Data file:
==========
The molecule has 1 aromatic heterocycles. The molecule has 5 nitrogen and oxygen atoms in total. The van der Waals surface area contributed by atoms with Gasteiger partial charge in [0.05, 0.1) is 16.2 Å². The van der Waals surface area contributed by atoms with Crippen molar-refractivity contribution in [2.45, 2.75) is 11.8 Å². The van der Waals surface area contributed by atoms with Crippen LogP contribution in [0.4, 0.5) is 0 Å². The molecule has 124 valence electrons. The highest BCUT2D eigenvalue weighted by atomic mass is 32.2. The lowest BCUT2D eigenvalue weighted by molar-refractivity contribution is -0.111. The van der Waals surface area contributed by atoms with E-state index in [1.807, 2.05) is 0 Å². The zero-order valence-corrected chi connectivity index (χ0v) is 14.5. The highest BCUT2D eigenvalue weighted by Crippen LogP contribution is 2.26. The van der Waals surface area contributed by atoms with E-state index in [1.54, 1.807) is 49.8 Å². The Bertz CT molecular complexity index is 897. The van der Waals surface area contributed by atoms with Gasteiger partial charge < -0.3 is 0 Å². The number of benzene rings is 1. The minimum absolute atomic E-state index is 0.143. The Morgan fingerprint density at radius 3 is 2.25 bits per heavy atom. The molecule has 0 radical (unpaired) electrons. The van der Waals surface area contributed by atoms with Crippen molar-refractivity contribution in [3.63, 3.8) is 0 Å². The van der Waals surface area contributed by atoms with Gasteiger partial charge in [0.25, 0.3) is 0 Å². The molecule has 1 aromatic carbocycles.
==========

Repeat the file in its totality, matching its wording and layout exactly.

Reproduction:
The molecule has 1 aromatic heterocycles. The molecule has 5 nitrogen and oxygen atoms in total. The van der Waals surface area contributed by atoms with Gasteiger partial charge in [0.05, 0.1) is 16.2 Å². The van der Waals surface area contributed by atoms with Crippen molar-refractivity contribution in [2.45, 2.75) is 11.8 Å². The van der Waals surface area contributed by atoms with Crippen LogP contribution in [0.4, 0.5) is 0 Å². The molecule has 124 valence electrons. The highest BCUT2D eigenvalue weighted by atomic mass is 32.2. The lowest BCUT2D eigenvalue weighted by molar-refractivity contribution is -0.111. The van der Waals surface area contributed by atoms with E-state index in [1.807, 2.05) is 0 Å². The zero-order valence-corrected chi connectivity index (χ0v) is 14.5. The highest BCUT2D eigenvalue weighted by Crippen LogP contribution is 2.26. The van der Waals surface area contributed by atoms with E-state index in [1.54, 1.807) is 49.8 Å². The Bertz CT molecular complexity index is 897. The van der Waals surface area contributed by atoms with Gasteiger partial charge < -0.3 is 0 Å². The number of benzene rings is 1. The minimum absolute atomic E-state index is 0.143. The Morgan fingerprint density at radius 3 is 2.25 bits per heavy atom. The molecule has 0 radical (unpaired) electrons. The van der Waals surface area contributed by atoms with Crippen molar-refractivity contribution in [3.63, 3.8) is 0 Å². The van der Waals surface area contributed by atoms with Gasteiger partial charge in [0.25, 0.3) is 0 Å². The molecule has 1 aromatic carbocycles.